Announced as part of NBC’s Fall line-up…but nowhere to be seen.
What: Larry Ackerman, bartender at Cicero’s, is too good to be true; true of heart anyway. A line so smooth that no woman can resist; until he’s set up by the girl friends of the woman he’s dating, who are also friends with the woman he lives with; make that past tense, as in lived with..
Who: Larry, forced to move in with his divorced sister Liza and her 16 year old daughter, Maia, stumbles into Liza’s knit ‘n bitch circle of single friends one evening. As he starts to exit, one of the women asks Larry’s relationship advice on behalf of one of the other women. Listening attentively and asking appropriate questions, he analyzes the woman’s most recent flirtatious encounter and comes to the conclusion that she made a number of fatal mistakes:
“Well, you did three things wrong. Your energy, your eye contact and if you said it [hello] anything like how you just said it to me I think there was probably some emotional inequity in there…The thing is, in all three of these areas, when you meet a guy, you never want to give him any more than he gives you.”
Larry has hit the jackpot. The women, with the exception Liza, are entranced and, recognizing that they are all prone to repeatedly making the same relationship mistakes, beg Larry to become their dating guru. Using his gift for good, not ill, he takes them in hand and promises to unlock the secrets of the male mind so that they can attract rather than repel the opposite sex. Larry has finally found his calling.
No Meaner Place: Like “Captain Cook’s Extraordinary Atlas,” I picked “The Man of Your Dreams” as a hit (sort of shows you what my track record at a network would have been). Warm, compassionate, funny, with well drawn characters and an interesting premise – what could go wrong? This is Sam Malone (“Cheers”) trading the superficiality of his good looks and charm for analysis and the good of someone other than himself. A few years ago this would hve been the perfect fit at NBC when they were looking for a successor to “Friends.” Still more perplexing is that this show was always mentioned as a sure thing for the 09-10 schedule. Not having seen the finished pilot, I just don’t know what happened; but on the page, this script had (still has) everything and I would still love to see it. This was certainly in the vein that NBC claimed to be looking for – a successor in the tradition of the “must see” NBC comedies. Lacopo, primarily a features writer, has strengths in all areas – character, structure, story, and dialogue. Straight out of The Total Woman (a reference for those of a “certain age”) or The Rules (for everyone else), Lacopo’s dialogue is sharp, funny and incisive. The journey would have been lots of fun as Larry would have taken the women down his seven stages of a relationship, turning the Kubler Ross seven stages of mourning upside down:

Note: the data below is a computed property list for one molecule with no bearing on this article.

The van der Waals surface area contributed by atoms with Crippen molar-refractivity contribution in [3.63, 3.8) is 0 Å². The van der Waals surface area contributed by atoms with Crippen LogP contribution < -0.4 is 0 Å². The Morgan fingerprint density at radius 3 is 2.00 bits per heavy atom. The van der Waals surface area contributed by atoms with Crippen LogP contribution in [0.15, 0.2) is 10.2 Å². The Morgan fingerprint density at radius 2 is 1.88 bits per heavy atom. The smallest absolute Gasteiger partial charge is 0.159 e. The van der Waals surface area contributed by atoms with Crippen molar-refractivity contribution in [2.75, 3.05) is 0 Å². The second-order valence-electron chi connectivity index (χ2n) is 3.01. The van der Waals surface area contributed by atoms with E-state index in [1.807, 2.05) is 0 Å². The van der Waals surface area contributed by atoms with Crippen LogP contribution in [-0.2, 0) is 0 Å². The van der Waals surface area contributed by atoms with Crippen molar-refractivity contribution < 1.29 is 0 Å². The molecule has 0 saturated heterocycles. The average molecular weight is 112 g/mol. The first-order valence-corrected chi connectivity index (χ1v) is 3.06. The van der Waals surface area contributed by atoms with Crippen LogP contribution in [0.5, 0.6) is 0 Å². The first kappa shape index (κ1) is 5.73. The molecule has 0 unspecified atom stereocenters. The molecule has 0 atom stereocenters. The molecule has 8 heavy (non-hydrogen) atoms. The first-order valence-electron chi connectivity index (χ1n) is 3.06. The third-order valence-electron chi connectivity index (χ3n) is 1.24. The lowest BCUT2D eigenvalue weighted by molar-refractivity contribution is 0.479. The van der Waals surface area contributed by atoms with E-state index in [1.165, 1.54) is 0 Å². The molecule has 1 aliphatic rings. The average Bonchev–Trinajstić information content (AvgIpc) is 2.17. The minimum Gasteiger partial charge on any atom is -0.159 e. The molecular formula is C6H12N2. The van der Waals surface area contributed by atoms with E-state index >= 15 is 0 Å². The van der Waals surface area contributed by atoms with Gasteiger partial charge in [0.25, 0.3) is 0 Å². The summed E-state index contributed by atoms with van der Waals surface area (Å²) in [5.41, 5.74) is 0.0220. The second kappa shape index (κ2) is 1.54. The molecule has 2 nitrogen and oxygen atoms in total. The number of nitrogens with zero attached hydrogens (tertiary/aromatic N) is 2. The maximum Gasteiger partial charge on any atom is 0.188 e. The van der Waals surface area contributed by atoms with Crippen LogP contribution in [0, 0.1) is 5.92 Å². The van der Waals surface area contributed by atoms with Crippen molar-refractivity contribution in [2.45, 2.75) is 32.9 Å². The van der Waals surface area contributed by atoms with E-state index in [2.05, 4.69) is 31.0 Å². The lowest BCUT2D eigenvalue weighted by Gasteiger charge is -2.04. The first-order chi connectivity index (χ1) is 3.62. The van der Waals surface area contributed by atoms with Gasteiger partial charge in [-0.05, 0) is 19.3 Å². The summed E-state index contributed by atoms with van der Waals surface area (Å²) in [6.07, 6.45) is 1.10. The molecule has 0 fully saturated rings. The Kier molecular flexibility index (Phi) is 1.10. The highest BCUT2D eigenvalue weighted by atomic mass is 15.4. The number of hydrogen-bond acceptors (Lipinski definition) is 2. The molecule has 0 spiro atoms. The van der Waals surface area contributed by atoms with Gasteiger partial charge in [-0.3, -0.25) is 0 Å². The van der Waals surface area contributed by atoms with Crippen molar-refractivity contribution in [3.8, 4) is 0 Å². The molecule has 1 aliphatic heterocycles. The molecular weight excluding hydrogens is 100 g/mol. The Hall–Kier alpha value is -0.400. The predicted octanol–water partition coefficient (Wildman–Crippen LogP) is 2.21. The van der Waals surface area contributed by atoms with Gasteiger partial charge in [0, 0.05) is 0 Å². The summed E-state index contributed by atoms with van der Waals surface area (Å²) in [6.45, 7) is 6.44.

“Now, I’ve broken every relationship down into seven stages; The Courtship, The Romance, The Reality, The Struggle For Power, Re-evaluating The Relationship or what I call “I think I like your best friend,” and the final two: Re-Awakening and Acceptance.”
Have we come to a place where sitcoms can only be “joke, joke, punchline?” “Modern Family,” is showing that there is room on television for character in the business of funny. “The Man of Your Dreams” takes stereotypic characters – the angry single woman, the needy single woman, the stoic mom, the satyr behind the bar, among others – and gives them personality, depth, compassion and pratfalls. I love banana peels, comeuppance, and a good joke. Anyone else?
Life Lessons for Writers: There are no sure things, but there are sure-fire scripts. It’s been said before (actually everything has been said before) but “Let there be (more) Life.” Or was it Light?
Neely: “The Man of Your Dreams” was always on NBC’s Fall schedule and much ballyhooed in the Trades. At what point did you find out that it wasn’t on the schedule and how did you find out?
Jay: There was a single moment about three quarters of the way through my experience with “The Man Of Your Dreams” when I knew we weren’t getting on the air. We had just tested the show and the test results came back pretty favorably (particularly for a comedy). A lot of people were excited about how we’d done and between the test results, the interest from the foreign markets, the diversity of the cast and the contract the show already had with Anheuser Busch, we were all pretty optimistic. And somewhere around the time many of us were dancing in the streets someone, somewhere had a conversation with the head of the network where he said the words (I’m paraphrasing) “No. No. No. I love it too. We just need to change it.” Having done this for a while, I knew, even with a script order and with all the champions we had at the network and the studio, we were pretty much dead from that point on.
Neely: Uh oh! Any idea how he wanted to change it – or is that code for dead in the water?
Jay: The words “more of a sex romp” were used at some point, but I think ultimately it as a difference in sensibility between myself and the head of the network at the time. We just found different things funny and that’s tough to get past.
Neely: Was the show presented at the upfronts?
Neely: Going back in time when this was the network’s baby, who were your champions; who shepherded the show through development? What kind of notes did you get?
Jay: Vernon Sanders, Renate Radford, Erin Gough, Jane Wiseman, Katherine Pope, Jeff Ingold and I’m sure I’ve missed a few supportive and collaborative players. It was the one of the best development experiences I’ve had, due in no small part to my producers at Conaco: David Kissinger and Richard Schwartz. I felt they were all incredibly respectful of the process (producers, studio and network) and when I took a wrong turn (and there was a draft that did) they were smart enough to put me back on track.